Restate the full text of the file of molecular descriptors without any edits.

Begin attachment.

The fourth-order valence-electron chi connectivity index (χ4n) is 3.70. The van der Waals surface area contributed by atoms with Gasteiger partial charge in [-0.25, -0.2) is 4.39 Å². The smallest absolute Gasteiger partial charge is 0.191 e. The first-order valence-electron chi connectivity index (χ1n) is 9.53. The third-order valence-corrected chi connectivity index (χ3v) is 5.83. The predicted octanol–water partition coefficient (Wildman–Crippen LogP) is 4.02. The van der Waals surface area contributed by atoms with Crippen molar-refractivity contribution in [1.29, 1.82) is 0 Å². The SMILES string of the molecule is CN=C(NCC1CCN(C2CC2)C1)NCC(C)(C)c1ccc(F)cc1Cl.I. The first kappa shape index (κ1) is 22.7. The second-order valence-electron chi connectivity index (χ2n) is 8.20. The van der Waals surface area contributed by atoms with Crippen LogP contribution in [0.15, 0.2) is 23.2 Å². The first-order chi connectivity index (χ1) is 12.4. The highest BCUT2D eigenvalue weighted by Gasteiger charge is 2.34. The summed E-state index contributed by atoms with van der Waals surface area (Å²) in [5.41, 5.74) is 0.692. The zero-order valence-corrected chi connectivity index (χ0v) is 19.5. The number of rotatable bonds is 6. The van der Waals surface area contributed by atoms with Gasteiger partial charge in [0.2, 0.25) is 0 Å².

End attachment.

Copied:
The fourth-order valence-electron chi connectivity index (χ4n) is 3.70. The van der Waals surface area contributed by atoms with Gasteiger partial charge in [-0.25, -0.2) is 4.39 Å². The smallest absolute Gasteiger partial charge is 0.191 e. The first-order valence-electron chi connectivity index (χ1n) is 9.53. The third-order valence-corrected chi connectivity index (χ3v) is 5.83. The predicted octanol–water partition coefficient (Wildman–Crippen LogP) is 4.02. The van der Waals surface area contributed by atoms with Crippen molar-refractivity contribution in [1.29, 1.82) is 0 Å². The SMILES string of the molecule is CN=C(NCC1CCN(C2CC2)C1)NCC(C)(C)c1ccc(F)cc1Cl.I. The first kappa shape index (κ1) is 22.7. The second-order valence-electron chi connectivity index (χ2n) is 8.20. The van der Waals surface area contributed by atoms with Crippen LogP contribution in [0.15, 0.2) is 23.2 Å². The first-order chi connectivity index (χ1) is 12.4. The highest BCUT2D eigenvalue weighted by Gasteiger charge is 2.34. The summed E-state index contributed by atoms with van der Waals surface area (Å²) in [5.41, 5.74) is 0.692. The zero-order valence-corrected chi connectivity index (χ0v) is 19.5. The number of rotatable bonds is 6. The van der Waals surface area contributed by atoms with Gasteiger partial charge in [0.2, 0.25) is 0 Å².